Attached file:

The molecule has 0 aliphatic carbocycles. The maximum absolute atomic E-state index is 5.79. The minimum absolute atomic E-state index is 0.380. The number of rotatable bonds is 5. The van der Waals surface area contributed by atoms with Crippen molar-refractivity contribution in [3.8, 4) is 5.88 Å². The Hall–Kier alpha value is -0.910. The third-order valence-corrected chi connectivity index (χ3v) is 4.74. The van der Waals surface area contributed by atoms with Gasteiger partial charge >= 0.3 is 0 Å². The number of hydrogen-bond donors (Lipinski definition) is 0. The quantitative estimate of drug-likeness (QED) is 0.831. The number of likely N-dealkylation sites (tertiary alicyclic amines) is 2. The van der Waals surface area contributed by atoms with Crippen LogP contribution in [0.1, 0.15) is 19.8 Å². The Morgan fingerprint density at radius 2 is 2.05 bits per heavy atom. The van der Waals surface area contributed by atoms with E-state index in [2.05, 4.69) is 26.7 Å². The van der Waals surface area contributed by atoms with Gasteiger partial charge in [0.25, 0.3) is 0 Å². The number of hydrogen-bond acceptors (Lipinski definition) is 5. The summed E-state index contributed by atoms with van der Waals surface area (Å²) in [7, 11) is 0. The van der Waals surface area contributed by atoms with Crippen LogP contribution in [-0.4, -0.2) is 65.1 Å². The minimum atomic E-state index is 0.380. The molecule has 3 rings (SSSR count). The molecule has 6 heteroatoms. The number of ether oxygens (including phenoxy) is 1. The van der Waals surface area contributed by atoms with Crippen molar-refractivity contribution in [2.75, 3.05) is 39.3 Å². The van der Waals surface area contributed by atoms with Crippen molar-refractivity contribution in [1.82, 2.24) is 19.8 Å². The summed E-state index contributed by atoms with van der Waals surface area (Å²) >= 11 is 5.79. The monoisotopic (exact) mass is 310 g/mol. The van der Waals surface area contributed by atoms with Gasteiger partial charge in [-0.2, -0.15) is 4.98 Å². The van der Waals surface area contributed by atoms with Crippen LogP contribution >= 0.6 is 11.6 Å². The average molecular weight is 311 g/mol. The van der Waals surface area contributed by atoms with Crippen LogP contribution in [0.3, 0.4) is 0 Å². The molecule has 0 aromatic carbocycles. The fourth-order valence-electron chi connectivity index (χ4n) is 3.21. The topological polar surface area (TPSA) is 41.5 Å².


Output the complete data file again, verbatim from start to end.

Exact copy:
The molecule has 0 aliphatic carbocycles. The maximum absolute atomic E-state index is 5.79. The minimum absolute atomic E-state index is 0.380. The number of rotatable bonds is 5. The van der Waals surface area contributed by atoms with Crippen molar-refractivity contribution in [3.8, 4) is 5.88 Å². The Hall–Kier alpha value is -0.910. The third-order valence-corrected chi connectivity index (χ3v) is 4.74. The van der Waals surface area contributed by atoms with Gasteiger partial charge >= 0.3 is 0 Å². The number of hydrogen-bond donors (Lipinski definition) is 0. The quantitative estimate of drug-likeness (QED) is 0.831. The number of likely N-dealkylation sites (tertiary alicyclic amines) is 2. The van der Waals surface area contributed by atoms with Crippen LogP contribution in [0.1, 0.15) is 19.8 Å². The Morgan fingerprint density at radius 2 is 2.05 bits per heavy atom. The van der Waals surface area contributed by atoms with E-state index in [2.05, 4.69) is 26.7 Å². The van der Waals surface area contributed by atoms with Gasteiger partial charge in [0.25, 0.3) is 0 Å². The number of hydrogen-bond acceptors (Lipinski definition) is 5. The summed E-state index contributed by atoms with van der Waals surface area (Å²) in [7, 11) is 0. The van der Waals surface area contributed by atoms with Crippen LogP contribution in [-0.4, -0.2) is 65.1 Å². The minimum atomic E-state index is 0.380. The molecule has 3 rings (SSSR count). The molecule has 6 heteroatoms. The number of ether oxygens (including phenoxy) is 1. The van der Waals surface area contributed by atoms with Crippen molar-refractivity contribution in [2.75, 3.05) is 39.3 Å². The van der Waals surface area contributed by atoms with Crippen molar-refractivity contribution in [1.82, 2.24) is 19.8 Å². The summed E-state index contributed by atoms with van der Waals surface area (Å²) >= 11 is 5.79. The monoisotopic (exact) mass is 310 g/mol. The van der Waals surface area contributed by atoms with Gasteiger partial charge in [-0.2, -0.15) is 4.98 Å². The van der Waals surface area contributed by atoms with Crippen LogP contribution >= 0.6 is 11.6 Å². The average molecular weight is 311 g/mol. The van der Waals surface area contributed by atoms with Crippen LogP contribution in [0.3, 0.4) is 0 Å². The molecule has 0 aromatic carbocycles. The fourth-order valence-electron chi connectivity index (χ4n) is 3.21. The topological polar surface area (TPSA) is 41.5 Å².